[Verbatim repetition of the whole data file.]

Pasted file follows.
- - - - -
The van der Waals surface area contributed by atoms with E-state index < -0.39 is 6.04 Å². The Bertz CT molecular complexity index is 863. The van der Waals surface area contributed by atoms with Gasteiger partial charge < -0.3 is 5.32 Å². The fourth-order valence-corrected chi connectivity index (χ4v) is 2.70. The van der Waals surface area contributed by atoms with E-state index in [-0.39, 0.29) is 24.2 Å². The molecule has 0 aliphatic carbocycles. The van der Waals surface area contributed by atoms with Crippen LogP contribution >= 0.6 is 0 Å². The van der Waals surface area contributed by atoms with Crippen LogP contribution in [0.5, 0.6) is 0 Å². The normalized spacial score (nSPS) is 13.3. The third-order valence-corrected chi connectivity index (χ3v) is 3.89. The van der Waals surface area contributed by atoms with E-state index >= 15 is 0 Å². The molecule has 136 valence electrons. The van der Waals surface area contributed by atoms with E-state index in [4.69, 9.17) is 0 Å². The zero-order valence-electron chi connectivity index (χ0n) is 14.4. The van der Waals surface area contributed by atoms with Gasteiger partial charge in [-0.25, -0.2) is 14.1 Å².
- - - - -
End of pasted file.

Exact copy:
The van der Waals surface area contributed by atoms with E-state index < -0.39 is 6.04 Å². The Bertz CT molecular complexity index is 863. The van der Waals surface area contributed by atoms with Gasteiger partial charge < -0.3 is 5.32 Å². The fourth-order valence-corrected chi connectivity index (χ4v) is 2.70. The van der Waals surface area contributed by atoms with E-state index in [-0.39, 0.29) is 24.2 Å². The molecule has 0 aliphatic carbocycles. The van der Waals surface area contributed by atoms with Crippen LogP contribution >= 0.6 is 0 Å². The van der Waals surface area contributed by atoms with Crippen LogP contribution in [0.5, 0.6) is 0 Å². The normalized spacial score (nSPS) is 13.3. The third-order valence-corrected chi connectivity index (χ3v) is 3.89. The van der Waals surface area contributed by atoms with E-state index >= 15 is 0 Å². The molecule has 136 valence electrons. The van der Waals surface area contributed by atoms with E-state index in [4.69, 9.17) is 0 Å². The zero-order valence-electron chi connectivity index (χ0n) is 14.4. The van der Waals surface area contributed by atoms with Gasteiger partial charge in [-0.25, -0.2) is 14.1 Å².